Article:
Picture taking a cruise and instantly getting seasick. It would take the fun out of everything, right? And there’s always that adjustment period when you get back on land where you can still feel the movement of the ship beneath your feet.
Now imagine it’s like that almost all of the time, boat or no boat. When you have certain balance issues, it can feel just like that. And balance problems, much like that seasickness, can take the fun out of everything.
In some situations, these balance problems are temporary or ebb and flow, in others, symptoms could persist. Testing to figure out the cause of the balance problems you’re experiencing can help you discover more reliable, longer-lasting treatments.
How are balance problems brought about?
Your ears contain fluid in them. That’s it, that’s how balance functions! You have a little bit of fluid in a special part of each inner ear, and your brain utilizes information from this fluid to figure out your body’s orientation. When everything is normal, this all works great!
You may begin to wonder what causes balance problems in the first place when you start to experience symptoms. In most instances, your ear, brain, or both are the culprit. Here are a few of the most common causes:
- Benign paroxysmal positional vertigo (BPPV): This is a condition in which abrupt movements of the head or specific positions of the head can trigger feelings of vertigo and dizziness. An episode of vertigo strikes you when you move your head in a certain way.
- Meniere’s disease: Bouts of tinnitus, vertigo, and ear pressure characterize the symptoms of this condition. Menier’s disease will eventually result in hearing loss after beginning in one ear and then moving to the other.
- Vestibular neuritis: When you have inflammation of the inner ear, it’s known as vestibular neuritis. Usually, it’s caused by an infection, and it leads to short-term dizziness, vertigo, and balance issues. Symptoms will usually disappear when the infection subsides.
- Migraines: A large number of symptoms can be brought on by these severe headaches, including problems with balance. These balance issues will usually go away when the migraine clears.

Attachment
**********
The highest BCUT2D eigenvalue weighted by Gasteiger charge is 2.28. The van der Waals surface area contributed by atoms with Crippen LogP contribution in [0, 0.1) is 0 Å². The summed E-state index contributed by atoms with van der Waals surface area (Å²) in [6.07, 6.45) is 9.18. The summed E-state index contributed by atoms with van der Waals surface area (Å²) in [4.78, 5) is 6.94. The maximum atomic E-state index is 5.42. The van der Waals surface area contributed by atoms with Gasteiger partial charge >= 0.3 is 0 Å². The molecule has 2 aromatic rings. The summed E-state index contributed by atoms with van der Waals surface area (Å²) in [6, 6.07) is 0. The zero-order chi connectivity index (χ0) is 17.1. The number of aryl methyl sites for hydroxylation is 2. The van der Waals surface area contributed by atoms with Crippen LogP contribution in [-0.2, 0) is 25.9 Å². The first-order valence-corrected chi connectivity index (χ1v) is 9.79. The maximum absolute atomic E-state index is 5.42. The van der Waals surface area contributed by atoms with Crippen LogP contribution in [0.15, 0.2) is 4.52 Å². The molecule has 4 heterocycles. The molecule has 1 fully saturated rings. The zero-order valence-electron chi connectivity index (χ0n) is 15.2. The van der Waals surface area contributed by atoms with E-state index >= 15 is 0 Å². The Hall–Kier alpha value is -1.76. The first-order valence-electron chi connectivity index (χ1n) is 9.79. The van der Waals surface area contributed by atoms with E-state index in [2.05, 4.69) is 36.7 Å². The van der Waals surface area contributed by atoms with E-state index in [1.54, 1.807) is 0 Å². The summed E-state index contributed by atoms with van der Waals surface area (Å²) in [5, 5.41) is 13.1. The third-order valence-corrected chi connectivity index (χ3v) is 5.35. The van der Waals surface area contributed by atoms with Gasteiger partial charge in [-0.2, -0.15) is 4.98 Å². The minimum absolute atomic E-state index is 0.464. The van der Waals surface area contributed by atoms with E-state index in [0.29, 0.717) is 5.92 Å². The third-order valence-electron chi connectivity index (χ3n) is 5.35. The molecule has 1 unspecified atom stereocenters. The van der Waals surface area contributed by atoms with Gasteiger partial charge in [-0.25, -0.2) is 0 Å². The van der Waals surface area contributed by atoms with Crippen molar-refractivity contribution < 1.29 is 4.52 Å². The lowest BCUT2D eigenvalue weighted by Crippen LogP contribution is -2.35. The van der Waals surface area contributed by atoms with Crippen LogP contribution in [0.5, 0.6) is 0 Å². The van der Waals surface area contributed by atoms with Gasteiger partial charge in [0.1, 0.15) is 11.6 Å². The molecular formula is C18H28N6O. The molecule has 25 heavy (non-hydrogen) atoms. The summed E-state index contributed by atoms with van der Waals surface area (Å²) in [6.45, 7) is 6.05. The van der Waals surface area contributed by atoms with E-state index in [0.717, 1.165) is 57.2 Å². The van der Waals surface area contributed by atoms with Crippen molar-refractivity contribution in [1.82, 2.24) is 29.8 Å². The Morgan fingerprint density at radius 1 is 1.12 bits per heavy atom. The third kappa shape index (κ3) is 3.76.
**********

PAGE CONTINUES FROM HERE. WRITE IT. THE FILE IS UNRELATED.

- Head injuries: From slight concussions to more severe head injuries and brain trauma, dizziness and vertigo can frequently be an outcome. The intensity and duration of the balance problems will largely be determined by the severity of the head injury.
- Side-effects from medication: Dizziness and vertigo can be the side effects of certain medications. Usually, when you stop using those medications, the symptoms will decrease. Talk to your provider before you discontinue taking any prescription medications.
This list isn’t exhaustive, of course. In order to identify what the cause of your balance issues is, your provider will have to perform specially designed testing.
Testing for inner ear issues
Your provider may check your inner ear first when you initially experience your balance problems. Your inner ear can be a bit difficult to reach, as the name suggests. These assessments aren’t invasive or painful, fortunately. You might expect some of the following tests:
- Audiometry: Audiometry is essentially a standard hearing assessment. It tests to see how well you can hear different wavelengths of sound. If there’s an issue with your hearing, this will help identify it.